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It’s also worth anchoring Harry’s behavior to the shifting dynamics of the succession. Harry has the most power and leverage he will ever have right about now, and for the years when his father is king but Princes George and Louis and Princess Charlotte are too young to work. Thus, it makes sense for Harry to pursue his work aggressively today, with the understanding that his star will fade as he ages. Likewise, it behooves him to carve out a space in the royal and public worlds that will create enough flexibility and longevity to sustain him down the road. The rub is that it would be ideal if he did so with the blessing of the Queen, Charles, and, yes, William.

Of the past three years, 2019 has certainly been the grimmest. It’s hard to believe that this year started out with Harry and Meghan still living in Nottingham Cottage, or that Archie’s birth was only seven months ago. A lot happened. With that, let’s tick our way through.


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A dramatic year started pretty quietly. The biggest announcement was from Kensington Palace that Meghan had adopted her first four patronages: the National Theatre, the Association of Commonwealth Universities, Smart Works, and Mayhew. Before the end of the month, she carried out her first engagements with each of them. It was all very in keeping with Meghan’s efficient and aggressive (in a good way) approach to her work: say it and then do it.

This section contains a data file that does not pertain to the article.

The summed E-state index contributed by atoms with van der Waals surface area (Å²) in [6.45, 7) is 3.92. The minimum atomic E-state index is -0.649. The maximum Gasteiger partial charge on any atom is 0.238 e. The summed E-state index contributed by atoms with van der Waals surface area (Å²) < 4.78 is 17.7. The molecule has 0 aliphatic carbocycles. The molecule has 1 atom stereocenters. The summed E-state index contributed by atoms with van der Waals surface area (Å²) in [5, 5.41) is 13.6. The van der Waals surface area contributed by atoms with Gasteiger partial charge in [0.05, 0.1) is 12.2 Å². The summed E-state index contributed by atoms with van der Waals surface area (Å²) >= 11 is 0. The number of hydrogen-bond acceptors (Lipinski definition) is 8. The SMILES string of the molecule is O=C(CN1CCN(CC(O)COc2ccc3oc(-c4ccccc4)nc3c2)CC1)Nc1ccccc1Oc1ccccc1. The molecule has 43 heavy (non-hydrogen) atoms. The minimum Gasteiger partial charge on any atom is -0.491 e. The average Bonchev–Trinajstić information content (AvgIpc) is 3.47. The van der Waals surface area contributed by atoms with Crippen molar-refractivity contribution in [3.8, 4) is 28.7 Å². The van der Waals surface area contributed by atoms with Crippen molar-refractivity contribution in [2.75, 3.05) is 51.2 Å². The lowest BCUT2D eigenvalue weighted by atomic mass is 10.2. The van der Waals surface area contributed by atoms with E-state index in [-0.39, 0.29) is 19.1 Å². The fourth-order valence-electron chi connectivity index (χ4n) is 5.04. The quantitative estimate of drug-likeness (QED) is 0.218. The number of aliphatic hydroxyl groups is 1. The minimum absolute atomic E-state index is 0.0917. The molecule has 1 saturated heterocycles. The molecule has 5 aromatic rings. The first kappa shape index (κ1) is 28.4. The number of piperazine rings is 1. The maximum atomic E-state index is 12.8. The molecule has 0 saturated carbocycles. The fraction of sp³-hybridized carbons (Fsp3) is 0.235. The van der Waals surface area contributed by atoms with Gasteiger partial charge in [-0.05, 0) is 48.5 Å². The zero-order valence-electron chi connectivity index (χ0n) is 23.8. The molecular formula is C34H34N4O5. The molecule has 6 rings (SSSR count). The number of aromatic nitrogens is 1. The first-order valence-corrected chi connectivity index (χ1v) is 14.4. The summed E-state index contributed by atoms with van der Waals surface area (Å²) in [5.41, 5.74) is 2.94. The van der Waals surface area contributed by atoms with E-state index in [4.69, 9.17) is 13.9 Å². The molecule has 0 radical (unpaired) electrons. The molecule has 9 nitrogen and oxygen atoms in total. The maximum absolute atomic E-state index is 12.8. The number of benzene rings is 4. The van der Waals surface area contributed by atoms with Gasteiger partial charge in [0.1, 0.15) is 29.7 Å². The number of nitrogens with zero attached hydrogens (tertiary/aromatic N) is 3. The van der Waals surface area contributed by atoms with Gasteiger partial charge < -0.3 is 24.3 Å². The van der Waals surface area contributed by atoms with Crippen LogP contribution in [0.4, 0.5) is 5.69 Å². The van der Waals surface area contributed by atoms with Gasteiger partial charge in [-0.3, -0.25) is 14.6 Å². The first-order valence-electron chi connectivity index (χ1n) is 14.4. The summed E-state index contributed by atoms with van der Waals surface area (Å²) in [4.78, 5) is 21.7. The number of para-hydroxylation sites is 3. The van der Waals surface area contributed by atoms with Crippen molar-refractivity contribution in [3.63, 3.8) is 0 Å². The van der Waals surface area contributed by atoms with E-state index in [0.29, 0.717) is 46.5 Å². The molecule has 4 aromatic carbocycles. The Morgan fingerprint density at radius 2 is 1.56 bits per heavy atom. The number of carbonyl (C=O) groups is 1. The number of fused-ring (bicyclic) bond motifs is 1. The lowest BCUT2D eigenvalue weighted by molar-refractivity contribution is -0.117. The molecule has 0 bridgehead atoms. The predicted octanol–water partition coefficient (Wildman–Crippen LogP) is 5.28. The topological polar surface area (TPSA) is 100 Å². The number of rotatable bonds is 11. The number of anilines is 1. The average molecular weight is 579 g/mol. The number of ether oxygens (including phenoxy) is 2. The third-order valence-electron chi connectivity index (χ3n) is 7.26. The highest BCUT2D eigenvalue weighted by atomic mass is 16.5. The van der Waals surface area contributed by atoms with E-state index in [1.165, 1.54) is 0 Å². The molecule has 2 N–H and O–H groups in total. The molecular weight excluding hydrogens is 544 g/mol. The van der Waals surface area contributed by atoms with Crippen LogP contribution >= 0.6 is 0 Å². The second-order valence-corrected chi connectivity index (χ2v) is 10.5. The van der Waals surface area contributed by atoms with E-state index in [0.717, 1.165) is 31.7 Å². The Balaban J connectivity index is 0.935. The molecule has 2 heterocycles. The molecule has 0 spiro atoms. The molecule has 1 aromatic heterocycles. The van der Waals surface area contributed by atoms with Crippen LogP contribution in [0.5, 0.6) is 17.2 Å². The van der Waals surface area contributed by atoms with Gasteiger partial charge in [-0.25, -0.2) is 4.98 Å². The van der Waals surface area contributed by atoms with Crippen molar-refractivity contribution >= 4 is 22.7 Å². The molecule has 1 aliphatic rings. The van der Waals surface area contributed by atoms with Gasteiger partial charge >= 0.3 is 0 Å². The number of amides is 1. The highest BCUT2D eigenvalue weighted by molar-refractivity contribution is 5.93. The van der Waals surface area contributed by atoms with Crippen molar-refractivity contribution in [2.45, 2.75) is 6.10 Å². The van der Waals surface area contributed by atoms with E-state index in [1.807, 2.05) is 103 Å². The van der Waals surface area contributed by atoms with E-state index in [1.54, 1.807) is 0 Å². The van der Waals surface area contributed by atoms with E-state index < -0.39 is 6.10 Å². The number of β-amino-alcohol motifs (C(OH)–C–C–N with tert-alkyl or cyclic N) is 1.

This month saw the beginning of the Sussexes’ media trouble, a narrative that we’re still watching play out. Negative stories began to pile up, accusing Meghan of being difficult to work with (and for) and providing a platform for her estranged family to harass her. After months of silence, Meghan finally hit back by ok’ing several of her friends to speak on the record with People Magazine. The consequences of this move would prove deadly (ok, not literally): Not only did it piss off the British press that the exclusive went to an American publication, but her father returned the volley by giving the Mail on Sunday a personal letter Meghan wrote in the Summer of 2018.